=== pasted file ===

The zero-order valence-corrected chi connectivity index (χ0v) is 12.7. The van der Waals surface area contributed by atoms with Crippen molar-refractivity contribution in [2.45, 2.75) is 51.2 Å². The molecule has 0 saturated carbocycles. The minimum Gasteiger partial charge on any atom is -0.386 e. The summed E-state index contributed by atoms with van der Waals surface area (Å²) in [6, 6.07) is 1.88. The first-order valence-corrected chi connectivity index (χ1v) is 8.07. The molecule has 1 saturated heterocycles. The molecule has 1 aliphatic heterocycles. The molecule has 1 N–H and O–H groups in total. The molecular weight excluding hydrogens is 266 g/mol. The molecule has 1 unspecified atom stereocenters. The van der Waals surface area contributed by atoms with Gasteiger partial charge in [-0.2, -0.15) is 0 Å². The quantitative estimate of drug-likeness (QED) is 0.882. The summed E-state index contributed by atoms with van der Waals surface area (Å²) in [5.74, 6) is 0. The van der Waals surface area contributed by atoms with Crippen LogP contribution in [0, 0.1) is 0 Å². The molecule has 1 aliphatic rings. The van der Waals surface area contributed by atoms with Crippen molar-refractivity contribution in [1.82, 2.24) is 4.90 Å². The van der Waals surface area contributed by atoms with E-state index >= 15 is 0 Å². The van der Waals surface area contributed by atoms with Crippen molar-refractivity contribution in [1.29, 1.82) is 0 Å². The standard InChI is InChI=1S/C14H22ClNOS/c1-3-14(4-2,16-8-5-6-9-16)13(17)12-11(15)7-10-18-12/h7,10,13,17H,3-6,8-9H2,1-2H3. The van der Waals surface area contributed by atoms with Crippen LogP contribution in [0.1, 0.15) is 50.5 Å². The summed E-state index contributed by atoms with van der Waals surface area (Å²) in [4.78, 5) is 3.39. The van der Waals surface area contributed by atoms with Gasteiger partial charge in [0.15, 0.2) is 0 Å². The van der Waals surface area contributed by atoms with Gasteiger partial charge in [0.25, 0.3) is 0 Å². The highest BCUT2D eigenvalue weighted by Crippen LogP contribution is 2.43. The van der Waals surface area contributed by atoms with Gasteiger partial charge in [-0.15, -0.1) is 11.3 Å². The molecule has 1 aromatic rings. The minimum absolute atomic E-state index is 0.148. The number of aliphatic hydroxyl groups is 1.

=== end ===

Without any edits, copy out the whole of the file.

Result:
The zero-order valence-corrected chi connectivity index (χ0v) is 12.7. The van der Waals surface area contributed by atoms with Crippen molar-refractivity contribution in [2.45, 2.75) is 51.2 Å². The molecule has 0 saturated carbocycles. The minimum Gasteiger partial charge on any atom is -0.386 e. The summed E-state index contributed by atoms with van der Waals surface area (Å²) in [6, 6.07) is 1.88. The first-order valence-corrected chi connectivity index (χ1v) is 8.07. The molecule has 1 saturated heterocycles. The molecule has 1 aliphatic heterocycles. The molecule has 1 N–H and O–H groups in total. The molecular weight excluding hydrogens is 266 g/mol. The molecule has 1 unspecified atom stereocenters. The van der Waals surface area contributed by atoms with Gasteiger partial charge in [-0.2, -0.15) is 0 Å². The quantitative estimate of drug-likeness (QED) is 0.882. The summed E-state index contributed by atoms with van der Waals surface area (Å²) in [5.74, 6) is 0. The van der Waals surface area contributed by atoms with Crippen LogP contribution in [0, 0.1) is 0 Å². The molecule has 1 aliphatic rings. The van der Waals surface area contributed by atoms with Crippen molar-refractivity contribution in [1.82, 2.24) is 4.90 Å². The van der Waals surface area contributed by atoms with E-state index >= 15 is 0 Å². The van der Waals surface area contributed by atoms with Crippen molar-refractivity contribution in [1.29, 1.82) is 0 Å². The standard InChI is InChI=1S/C14H22ClNOS/c1-3-14(4-2,16-8-5-6-9-16)13(17)12-11(15)7-10-18-12/h7,10,13,17H,3-6,8-9H2,1-2H3. The van der Waals surface area contributed by atoms with Crippen LogP contribution in [0.1, 0.15) is 50.5 Å². The summed E-state index contributed by atoms with van der Waals surface area (Å²) in [4.78, 5) is 3.39. The van der Waals surface area contributed by atoms with Gasteiger partial charge in [0.15, 0.2) is 0 Å². The van der Waals surface area contributed by atoms with Gasteiger partial charge in [0.25, 0.3) is 0 Å². The highest BCUT2D eigenvalue weighted by Crippen LogP contribution is 2.43. The van der Waals surface area contributed by atoms with Gasteiger partial charge in [-0.15, -0.1) is 11.3 Å². The molecule has 1 aromatic rings. The minimum absolute atomic E-state index is 0.148. The number of aliphatic hydroxyl groups is 1.